Government boost cochlear funding
Relieved mum Jo Vaughan is thrilled more children with hearing problems will have access to the same procedure that helped her son.
The Government will pay for children under six years with profound hearing loss to receive two cochlear implants from July.
It previously paid for just one per child.
Vaughan's 4-year-old son Dylan Vaughan was born profoundly deaf and received his first cochlear implant, funded by the health system, in June 2011.
Vaughan and husband Neil had to raise more than $50,000 for a second implant and Dylan had the operation in September 2012.
The implants have made a huge difference to their son, Jo Vaughan says.
"His speech and development has improved so much. He can hear noises better now with two implants and pick up on where noises are coming from in the room."
She says the latest funding decision will take a huge pressure away from parents.
"Parents will now be able to concentrate on their children and helping them reach milestones rather than having the same pressure of fundraising that we did."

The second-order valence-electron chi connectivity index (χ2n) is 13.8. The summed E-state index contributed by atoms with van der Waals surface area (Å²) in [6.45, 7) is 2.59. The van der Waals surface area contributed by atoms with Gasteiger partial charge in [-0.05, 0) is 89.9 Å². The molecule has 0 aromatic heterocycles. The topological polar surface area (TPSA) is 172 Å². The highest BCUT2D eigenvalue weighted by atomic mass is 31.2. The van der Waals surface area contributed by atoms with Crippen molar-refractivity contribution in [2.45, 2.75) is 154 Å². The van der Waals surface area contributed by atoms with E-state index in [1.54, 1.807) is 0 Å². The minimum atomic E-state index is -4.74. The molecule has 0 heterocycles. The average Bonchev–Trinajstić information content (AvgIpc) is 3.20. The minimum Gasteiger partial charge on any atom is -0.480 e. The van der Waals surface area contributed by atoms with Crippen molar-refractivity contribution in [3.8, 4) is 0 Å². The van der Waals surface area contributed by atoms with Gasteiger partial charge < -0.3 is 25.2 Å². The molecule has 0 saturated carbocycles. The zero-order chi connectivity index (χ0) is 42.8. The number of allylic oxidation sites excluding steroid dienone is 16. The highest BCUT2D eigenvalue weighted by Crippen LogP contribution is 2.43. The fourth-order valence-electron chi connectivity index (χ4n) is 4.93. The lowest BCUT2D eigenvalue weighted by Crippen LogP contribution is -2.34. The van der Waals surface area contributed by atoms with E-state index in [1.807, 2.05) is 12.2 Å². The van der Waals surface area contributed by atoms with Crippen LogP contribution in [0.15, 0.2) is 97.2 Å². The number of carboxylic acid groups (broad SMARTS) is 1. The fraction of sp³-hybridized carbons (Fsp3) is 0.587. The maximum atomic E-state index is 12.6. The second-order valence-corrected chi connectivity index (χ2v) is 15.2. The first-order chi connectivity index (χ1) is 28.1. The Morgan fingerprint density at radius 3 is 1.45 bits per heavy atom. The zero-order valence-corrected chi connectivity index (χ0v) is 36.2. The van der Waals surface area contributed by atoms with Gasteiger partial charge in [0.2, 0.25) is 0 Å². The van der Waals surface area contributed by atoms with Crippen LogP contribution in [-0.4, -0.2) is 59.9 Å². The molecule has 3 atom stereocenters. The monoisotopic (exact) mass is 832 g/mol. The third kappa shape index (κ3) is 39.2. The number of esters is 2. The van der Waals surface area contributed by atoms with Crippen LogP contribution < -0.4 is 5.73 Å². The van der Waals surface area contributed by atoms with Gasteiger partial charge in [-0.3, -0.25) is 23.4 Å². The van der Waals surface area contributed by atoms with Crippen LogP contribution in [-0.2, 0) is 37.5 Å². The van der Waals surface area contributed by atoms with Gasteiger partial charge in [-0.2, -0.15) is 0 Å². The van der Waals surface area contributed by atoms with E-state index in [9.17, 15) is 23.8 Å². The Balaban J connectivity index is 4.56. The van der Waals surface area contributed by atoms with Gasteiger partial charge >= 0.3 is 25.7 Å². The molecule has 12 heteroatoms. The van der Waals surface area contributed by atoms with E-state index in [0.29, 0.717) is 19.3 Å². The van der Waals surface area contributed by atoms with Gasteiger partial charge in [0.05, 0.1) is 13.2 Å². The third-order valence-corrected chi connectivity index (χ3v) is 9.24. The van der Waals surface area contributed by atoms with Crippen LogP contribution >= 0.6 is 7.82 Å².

Families like the Auckland-based Vaughans who privately funded a second implant for their child will still benefit from free follow-up services, such as repairs, replacement speech processors and spare batteries, Health Minister tony Ryall says.
An extra $6.3 million is to be spent over four years on the bilateral cochlear implants programme for children.
International evidence suggests a second implant is less effective and less tolerated by older children who have used a single implant for a long period, the Health Ministry says.
A one-off $1.1 million funding boost is also hoped to reduce the waiting list for adults requiring the procedure. About 86 people receive cochlear implants each year, which includes up to 16 infants, 30 children aged from two to 18 years and 40 adults.
East And Bays Courier